New Directions

New Directions

The Ethics of Synthetic Biology and Emerging Technologies

Website or Online Data - 2010
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"The 21st century is widely heralded as the century of biology. Building on the fundamental understanding achieved in the second half of the last century, revolutionary advances are expected to improve many aspects of our lives, from clean energy and targeted, safer medicines to new industries. Prominent among emerging technologies is "synthetic biology," which aims to apply standardized engineering techniques to biology and thereby create organisms or biological systems with novel or specialized functions to address countless needs. The idea of managing or manipulating biology to identify or develop specific characteristics is not new. Scientists have used DNA to create genetically engineered cells and organisms for many years; the entire biotechnology industry has grown around our expanding abilities in this area. The shelves of grocery stores across the United States are stocked with genetically engineered foods. Medical testing for genetically linked diseases is widely used by people across society. By contrast, the idea of assembling living organisms wholesale from nonliving parts has intrigued human imagination for centuries with no success outside of fiction. For some, that possibility came one step closer last May with the announcement that scientists at the J. Craig Venter Institute had created the world's first self-replicating synthetic (human-made from chemical parts) genome in a bacterial cell of a different species. Intense media coverage followed, and the announcement ricocheted across the globe within hours as proponents and critics made striking claims about potential risks and benefits of this discovery and whether it amounted to an early-stage example of 'creating life.' In response, President Barack Obama asked the Presidential Commission for the Study of Bioethical Issues (the Commission) to review the developing field of synthetic biology and identify appropriate ethical boundaries to maximize public benefits and minimize risks. The Commission approached this task through inclusive and deliberative engagement with a wide variety of sources, including scientists, engineers, faith-based and secular ethicists, and others who voiced, as expected, sometimes conflicting views on the science, ethics, and social issues surrounding synthetic biology. Through public meetings in Washington, D.C., Philadelphia, and Atlanta, the Commission created a forum for open dialogue to hear and assess competing claims about the science, ethics, and public policy relating to synthetic biology. What the Commission found is that the Venter Institute's research and synthetic biology are in the early stages of a new direction in a long continuum of research in biology and genetics. The announcement last May, although extraordinary in many ways, does not amount to creating life as either a scientific or a moral matter. The scientific evidence before the Commission showed that the research relied on an existing natural host. The technical feat of synthesizing a genome from its chemical parts so that it becomes self-replicating when inserted into a bacterial cell of another species, while a significant accomplishment, does not represent the creation of life from inorganic chemicals alone. It is an indisputable fact that the human-made genome was inserted into an already living cell. The genome that was synthesized was also a variant of the genome of an already existing species. The feat therefore does not constitute the creation of life, the likelihood of which still remains remote for the foreseeable future. What remains realistic is the expectation that over time research in synthetic biology may lead to new products for clean energy, pollution control, and more affordable agricultural products, vaccines, and other medicines. The Commission therefore focused on the measures needed to assure the public that these efforts proceed with appropriate attention to social, environmental, and ethical risks."--P. 2-3.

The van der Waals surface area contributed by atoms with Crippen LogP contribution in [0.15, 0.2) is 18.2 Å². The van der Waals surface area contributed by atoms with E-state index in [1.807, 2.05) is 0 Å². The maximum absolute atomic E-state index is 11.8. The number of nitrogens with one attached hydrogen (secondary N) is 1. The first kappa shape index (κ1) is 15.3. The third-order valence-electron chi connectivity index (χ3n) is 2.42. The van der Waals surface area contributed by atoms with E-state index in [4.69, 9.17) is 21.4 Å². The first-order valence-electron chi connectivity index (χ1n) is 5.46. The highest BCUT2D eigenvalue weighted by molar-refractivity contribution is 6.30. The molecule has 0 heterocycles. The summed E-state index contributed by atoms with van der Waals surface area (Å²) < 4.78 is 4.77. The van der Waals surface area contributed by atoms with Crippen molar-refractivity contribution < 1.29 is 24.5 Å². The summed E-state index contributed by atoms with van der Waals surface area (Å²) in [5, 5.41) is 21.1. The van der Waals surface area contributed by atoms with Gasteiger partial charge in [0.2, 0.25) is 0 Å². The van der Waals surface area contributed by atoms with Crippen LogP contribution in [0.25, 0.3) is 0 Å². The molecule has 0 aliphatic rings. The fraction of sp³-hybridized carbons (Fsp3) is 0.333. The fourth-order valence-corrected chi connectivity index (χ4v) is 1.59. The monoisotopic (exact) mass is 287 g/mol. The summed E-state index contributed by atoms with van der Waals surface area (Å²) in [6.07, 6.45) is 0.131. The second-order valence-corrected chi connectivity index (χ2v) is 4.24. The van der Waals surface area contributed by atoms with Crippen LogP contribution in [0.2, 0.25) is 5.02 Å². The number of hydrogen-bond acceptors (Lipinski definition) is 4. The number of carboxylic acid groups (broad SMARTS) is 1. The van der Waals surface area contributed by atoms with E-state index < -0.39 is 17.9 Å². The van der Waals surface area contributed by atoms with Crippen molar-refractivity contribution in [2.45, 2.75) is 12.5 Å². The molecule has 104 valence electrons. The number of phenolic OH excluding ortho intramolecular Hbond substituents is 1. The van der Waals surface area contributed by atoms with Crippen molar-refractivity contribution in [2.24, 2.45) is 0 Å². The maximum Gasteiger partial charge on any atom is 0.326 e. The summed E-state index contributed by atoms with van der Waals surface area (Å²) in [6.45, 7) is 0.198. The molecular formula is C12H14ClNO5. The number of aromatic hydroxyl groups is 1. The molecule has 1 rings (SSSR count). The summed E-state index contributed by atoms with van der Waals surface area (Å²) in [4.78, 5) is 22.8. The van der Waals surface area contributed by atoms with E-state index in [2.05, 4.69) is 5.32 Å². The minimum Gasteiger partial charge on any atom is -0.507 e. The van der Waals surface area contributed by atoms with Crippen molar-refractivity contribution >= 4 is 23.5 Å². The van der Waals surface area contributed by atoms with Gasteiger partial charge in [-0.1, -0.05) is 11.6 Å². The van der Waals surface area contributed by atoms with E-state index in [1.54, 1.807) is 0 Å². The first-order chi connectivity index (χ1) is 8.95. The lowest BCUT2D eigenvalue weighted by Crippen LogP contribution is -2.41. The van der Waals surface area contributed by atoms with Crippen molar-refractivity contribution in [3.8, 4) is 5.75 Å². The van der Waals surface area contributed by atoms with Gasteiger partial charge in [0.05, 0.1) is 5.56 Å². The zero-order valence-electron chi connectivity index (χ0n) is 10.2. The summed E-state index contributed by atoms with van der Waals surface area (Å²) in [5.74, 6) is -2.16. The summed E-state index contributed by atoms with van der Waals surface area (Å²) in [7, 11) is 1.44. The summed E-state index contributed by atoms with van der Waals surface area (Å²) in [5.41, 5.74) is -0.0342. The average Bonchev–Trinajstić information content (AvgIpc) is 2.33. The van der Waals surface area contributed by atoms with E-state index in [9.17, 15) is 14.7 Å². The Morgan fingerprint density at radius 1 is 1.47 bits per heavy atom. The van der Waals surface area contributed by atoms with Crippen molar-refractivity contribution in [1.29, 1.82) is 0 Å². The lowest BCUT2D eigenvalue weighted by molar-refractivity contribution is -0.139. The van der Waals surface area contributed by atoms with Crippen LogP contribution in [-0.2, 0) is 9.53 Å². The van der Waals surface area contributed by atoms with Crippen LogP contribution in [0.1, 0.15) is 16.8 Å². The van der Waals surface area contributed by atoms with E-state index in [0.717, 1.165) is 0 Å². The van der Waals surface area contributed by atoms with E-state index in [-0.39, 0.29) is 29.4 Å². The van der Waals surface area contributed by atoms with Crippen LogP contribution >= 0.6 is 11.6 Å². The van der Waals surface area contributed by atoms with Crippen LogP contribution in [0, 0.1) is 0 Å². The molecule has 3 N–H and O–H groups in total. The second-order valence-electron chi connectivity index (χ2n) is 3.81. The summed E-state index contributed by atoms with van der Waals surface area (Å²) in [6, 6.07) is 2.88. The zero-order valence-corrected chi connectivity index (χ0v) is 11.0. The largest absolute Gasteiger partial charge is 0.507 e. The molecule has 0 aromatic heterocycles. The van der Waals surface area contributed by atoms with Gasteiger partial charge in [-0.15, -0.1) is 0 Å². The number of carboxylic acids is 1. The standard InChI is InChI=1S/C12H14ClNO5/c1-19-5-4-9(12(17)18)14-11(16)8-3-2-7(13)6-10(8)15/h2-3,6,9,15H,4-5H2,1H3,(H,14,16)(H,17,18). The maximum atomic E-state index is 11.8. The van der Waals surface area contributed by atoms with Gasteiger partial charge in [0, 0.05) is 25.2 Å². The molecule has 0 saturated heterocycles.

Publisher: Washington, D.C. : Presidential Commission for the Study of Bioethical Issues, [2010]
Characteristics: 1 online resource (178 p.) : ill.


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